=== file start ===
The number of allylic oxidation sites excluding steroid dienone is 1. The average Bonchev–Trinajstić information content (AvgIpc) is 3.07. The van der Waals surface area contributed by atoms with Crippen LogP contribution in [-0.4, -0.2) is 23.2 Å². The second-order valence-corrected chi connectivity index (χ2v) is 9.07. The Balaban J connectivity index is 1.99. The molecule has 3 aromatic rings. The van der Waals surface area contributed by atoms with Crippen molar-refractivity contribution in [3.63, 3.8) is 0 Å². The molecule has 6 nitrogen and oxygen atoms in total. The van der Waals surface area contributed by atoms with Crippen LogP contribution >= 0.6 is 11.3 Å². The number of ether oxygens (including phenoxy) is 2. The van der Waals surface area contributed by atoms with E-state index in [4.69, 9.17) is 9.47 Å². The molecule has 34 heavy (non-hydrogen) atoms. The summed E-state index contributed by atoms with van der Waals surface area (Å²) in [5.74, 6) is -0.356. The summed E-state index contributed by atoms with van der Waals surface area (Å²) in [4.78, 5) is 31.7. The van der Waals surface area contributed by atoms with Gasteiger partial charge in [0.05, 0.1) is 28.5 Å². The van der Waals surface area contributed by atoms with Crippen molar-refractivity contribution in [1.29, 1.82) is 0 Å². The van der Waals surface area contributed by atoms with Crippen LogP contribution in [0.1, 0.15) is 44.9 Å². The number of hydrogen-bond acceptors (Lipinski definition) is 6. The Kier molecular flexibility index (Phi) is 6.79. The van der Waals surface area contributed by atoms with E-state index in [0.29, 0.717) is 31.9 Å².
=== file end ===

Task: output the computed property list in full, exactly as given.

The number of allylic oxidation sites excluding steroid dienone is 1. The average Bonchev–Trinajstić information content (AvgIpc) is 3.07. The van der Waals surface area contributed by atoms with Crippen LogP contribution in [-0.4, -0.2) is 23.2 Å². The second-order valence-corrected chi connectivity index (χ2v) is 9.07. The Balaban J connectivity index is 1.99. The molecule has 3 aromatic rings. The van der Waals surface area contributed by atoms with Crippen molar-refractivity contribution in [3.63, 3.8) is 0 Å². The molecule has 6 nitrogen and oxygen atoms in total. The van der Waals surface area contributed by atoms with Crippen LogP contribution >= 0.6 is 11.3 Å². The number of ether oxygens (including phenoxy) is 2. The van der Waals surface area contributed by atoms with E-state index in [4.69, 9.17) is 9.47 Å². The molecule has 34 heavy (non-hydrogen) atoms. The summed E-state index contributed by atoms with van der Waals surface area (Å²) in [5.74, 6) is -0.356. The summed E-state index contributed by atoms with van der Waals surface area (Å²) in [4.78, 5) is 31.7. The van der Waals surface area contributed by atoms with Gasteiger partial charge in [0.05, 0.1) is 28.5 Å². The van der Waals surface area contributed by atoms with Crippen molar-refractivity contribution in [1.29, 1.82) is 0 Å². The van der Waals surface area contributed by atoms with Crippen LogP contribution in [0.1, 0.15) is 44.9 Å². The number of hydrogen-bond acceptors (Lipinski definition) is 6. The Kier molecular flexibility index (Phi) is 6.79. The van der Waals surface area contributed by atoms with E-state index in [0.29, 0.717) is 31.9 Å².